-- COMMENT: seems biased and ungrounded to me. MIC is an acronym- It is not a pejorative. It is not a collusion. It is not a relationship. The characterization as cartel would require explanation. The "military complex" is a sector of the economy. MAY I SUGGEST THE FOLLOWING REVISED TEXT:

A military-industrial complex (MIC) is composed of a nation's armed forces, its suppliers of weapons systems, supplies and services, and its civil government.

The term "MIC" is most often used in reference to the United States, where it gained popularity after its use in the farewell address of President Dwight D. Eisenhower. It is sometime used more broadly to include the entire network of contracts and flows of money and resources among individuals as well as institutions of the defense contractors, The Pentagon, and the (Congress and Executive branch). This sector is intrinsically prone to Principal-agent problem, moral hazard, and rent seeking. Cases of political corruption have also surfaced with regularity.

Toddboyle 04:40, 7 April 2007 (UTC)Toddboyle

The 'Origin of term' para. lacks the original reference - "The first public use of the term was by the Union of Democratic Control, formed by Sir Charles Trevelyan in the United Kingdom on 5 August 1914. Point Four of their pacifist manifesto declared:

4. National armaments should be limited by mutual agreement, and the pressures of the military-industrial complex regulated by the nationalisation of armaments firms and control over the arms trade. -- page 144, DeGroot, Gerard J. Blighty: British Society in the Era of the Great War, London & New York: Longman, 1996." There is no reference to the US at all. (talk) 20:55, 5 October 2008 (UTC)

Charles Trevelyan's organization originated the phrase in 1914 in the UK - why the claim that the first use was in the US and 40 years later ? (talk) 19:28, 5 September 2010 (UTC)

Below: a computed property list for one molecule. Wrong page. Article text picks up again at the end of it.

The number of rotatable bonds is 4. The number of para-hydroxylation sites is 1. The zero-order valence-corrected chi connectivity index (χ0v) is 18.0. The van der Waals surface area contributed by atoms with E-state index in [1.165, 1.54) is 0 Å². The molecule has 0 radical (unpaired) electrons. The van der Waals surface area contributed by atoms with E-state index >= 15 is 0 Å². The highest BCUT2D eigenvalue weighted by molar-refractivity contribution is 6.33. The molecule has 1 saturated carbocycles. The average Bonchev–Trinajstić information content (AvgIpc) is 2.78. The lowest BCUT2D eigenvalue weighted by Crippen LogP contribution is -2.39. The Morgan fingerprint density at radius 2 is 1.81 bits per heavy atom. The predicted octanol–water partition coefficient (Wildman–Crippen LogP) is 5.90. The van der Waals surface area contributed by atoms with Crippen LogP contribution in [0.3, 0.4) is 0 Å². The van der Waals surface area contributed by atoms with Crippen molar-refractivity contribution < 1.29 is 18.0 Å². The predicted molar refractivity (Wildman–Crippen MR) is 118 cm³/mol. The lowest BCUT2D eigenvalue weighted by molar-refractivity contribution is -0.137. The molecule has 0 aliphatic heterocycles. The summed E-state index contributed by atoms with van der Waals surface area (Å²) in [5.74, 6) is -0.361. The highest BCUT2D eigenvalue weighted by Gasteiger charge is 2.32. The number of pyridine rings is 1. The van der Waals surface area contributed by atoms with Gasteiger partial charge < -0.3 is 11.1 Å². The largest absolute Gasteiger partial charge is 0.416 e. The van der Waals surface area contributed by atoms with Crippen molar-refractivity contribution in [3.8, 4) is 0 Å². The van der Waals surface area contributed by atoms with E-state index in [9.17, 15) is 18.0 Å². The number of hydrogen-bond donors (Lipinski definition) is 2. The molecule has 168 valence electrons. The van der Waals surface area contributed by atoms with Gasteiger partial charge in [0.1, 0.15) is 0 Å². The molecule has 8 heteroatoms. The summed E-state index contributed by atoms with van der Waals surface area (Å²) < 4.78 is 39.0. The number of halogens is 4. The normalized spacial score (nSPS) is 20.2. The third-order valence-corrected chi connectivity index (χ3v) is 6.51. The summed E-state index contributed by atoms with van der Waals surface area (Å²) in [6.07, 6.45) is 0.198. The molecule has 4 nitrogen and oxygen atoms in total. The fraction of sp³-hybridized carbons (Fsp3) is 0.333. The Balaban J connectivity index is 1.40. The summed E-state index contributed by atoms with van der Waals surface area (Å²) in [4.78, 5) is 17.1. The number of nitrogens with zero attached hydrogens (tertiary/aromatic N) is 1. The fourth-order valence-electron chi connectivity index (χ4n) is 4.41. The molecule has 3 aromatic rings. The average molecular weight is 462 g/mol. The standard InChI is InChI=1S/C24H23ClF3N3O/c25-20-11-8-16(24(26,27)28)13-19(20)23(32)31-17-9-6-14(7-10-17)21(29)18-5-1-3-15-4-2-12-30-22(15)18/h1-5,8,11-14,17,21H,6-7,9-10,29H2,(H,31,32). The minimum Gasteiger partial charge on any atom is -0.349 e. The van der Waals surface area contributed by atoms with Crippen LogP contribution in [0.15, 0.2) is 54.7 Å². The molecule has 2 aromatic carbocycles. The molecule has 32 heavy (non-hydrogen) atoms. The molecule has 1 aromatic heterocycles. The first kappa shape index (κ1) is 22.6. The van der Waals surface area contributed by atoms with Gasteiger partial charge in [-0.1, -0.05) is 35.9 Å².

I can't find any substantiation for the claim that the Union of Democratic Control originated this phrase. Nor can I find any source for the text given above for point 4 of their manifesto. Instead I find this:
"4. Great Britain shall propose, as part of the Peace Settlement, a plan for the drastic reduction, by consent, of the armaments of all the belligerent Powers, and to facilitate that policy shall attempt to secure the general nationalization of the manufacture of armaments and the control of the export of armaments by one country to another."
MrDemeanour (talk) 09:57, 14 December 2010 (UTC)


The article says "Reagan cloaked the nation and its national security state in the mantle of the Protestant covenant theology in a way that has become since the 1980s a shibboleth of the Republican Party—and of large parts of the Democratic Party as well."

I apologize for not having an official policy to point to, but I'm under the impression that Wikipedia's goal is to be accessible and informative. I have no idea what a "shibboleth" is, and while I'm sure that it's a popular word among English professors, I suspect that most people are left in the dark. I believe that large sections of this article would benefit from being rewritten in a more direct, less literary style. ("Cloaked in a mantle of Protestant theology" is too difficult to decipher if you're trying to quickly absorb an encyclopedic fact.)

Comrade4·2 17:13, 13 August 2007 (UTC)

I fully agree. My first school language (and thus the first language I learned to read and write) was English, and I learned it in the US. I recited "Four score and seven years ago" by the age of five, and even though I have lived in Europe for most of my life, I keep in touch with my sister, aunt and cousins in the US. I read news about US politics in English every week, and at least 2-3 books about the US society every year (usually more), those also in English. Despite of all this I can not understand the paragraph which contains the word "shibboleth" - in my honest opinion that paragraph is not encyclopedic English. Can someone please fix the language - and while you are at it, a few cited sources would not hurt, either. Yours, rather exasperated (because this is an article about an important concept, and should therefore be easy to understand) --Ronja 12:00, 2 September 2007 (UTC)

I removed that sentence; it was POV or at least original research. I also commented out the rest of the paragraph, since it is also vaguely OR. Benandorsqueaks (talk) 01:54, 29 November 2007 (UTC)\

"Shibboleth" has it's own article in wikipedia. It is a Biblical reference. Covenant theology has to do with Israel being God's favored nation. --Anonine (talk) 14:23, 9 October 2008 (UTC)

East India Company[edit]

The Honorable East India Company should qualify as the earliest MIC - it was single handedly responsible for adding many colonies and lands to the British Empire. —Preceding unsigned comment added by (talk) 09:43, 20 August 2008 (UTC)

Military Industrial News/Media Complex[edit]

I've heard the phrase military-industrial-news complex, and also military-industrial-media complex used before. Anyone else hear this new addition, and should it at least get a mention on the page? —Preceding unsigned comment added by Talldean (talkcontribs) 19:40, 26 September 2008 (UTC)